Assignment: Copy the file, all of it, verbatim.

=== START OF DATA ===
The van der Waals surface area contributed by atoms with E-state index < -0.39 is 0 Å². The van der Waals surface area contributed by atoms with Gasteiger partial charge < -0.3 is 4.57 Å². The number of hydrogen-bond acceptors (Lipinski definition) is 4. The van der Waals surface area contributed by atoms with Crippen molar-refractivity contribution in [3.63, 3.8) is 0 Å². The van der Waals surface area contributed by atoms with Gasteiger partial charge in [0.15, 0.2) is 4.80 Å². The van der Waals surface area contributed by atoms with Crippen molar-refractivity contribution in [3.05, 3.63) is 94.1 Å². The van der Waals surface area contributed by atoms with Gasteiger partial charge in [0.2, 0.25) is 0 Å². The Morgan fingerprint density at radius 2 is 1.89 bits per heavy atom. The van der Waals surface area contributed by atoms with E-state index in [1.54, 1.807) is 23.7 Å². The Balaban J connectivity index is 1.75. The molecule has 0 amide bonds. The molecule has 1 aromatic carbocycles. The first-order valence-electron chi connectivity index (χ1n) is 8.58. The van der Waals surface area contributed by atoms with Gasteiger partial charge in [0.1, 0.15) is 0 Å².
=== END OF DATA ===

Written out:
The van der Waals surface area contributed by atoms with E-state index < -0.39 is 0 Å². The van der Waals surface area contributed by atoms with Gasteiger partial charge < -0.3 is 4.57 Å². The number of hydrogen-bond acceptors (Lipinski definition) is 4. The van der Waals surface area contributed by atoms with Crippen molar-refractivity contribution in [3.63, 3.8) is 0 Å². The van der Waals surface area contributed by atoms with Gasteiger partial charge in [0.15, 0.2) is 4.80 Å². The van der Waals surface area contributed by atoms with Crippen molar-refractivity contribution in [3.05, 3.63) is 94.1 Å². The van der Waals surface area contributed by atoms with Gasteiger partial charge in [0.2, 0.25) is 0 Å². The Morgan fingerprint density at radius 2 is 1.89 bits per heavy atom. The van der Waals surface area contributed by atoms with E-state index in [1.54, 1.807) is 23.7 Å². The Balaban J connectivity index is 1.75. The molecule has 0 amide bonds. The molecule has 1 aromatic carbocycles. The first-order valence-electron chi connectivity index (χ1n) is 8.58. The van der Waals surface area contributed by atoms with Gasteiger partial charge in [0.1, 0.15) is 0 Å².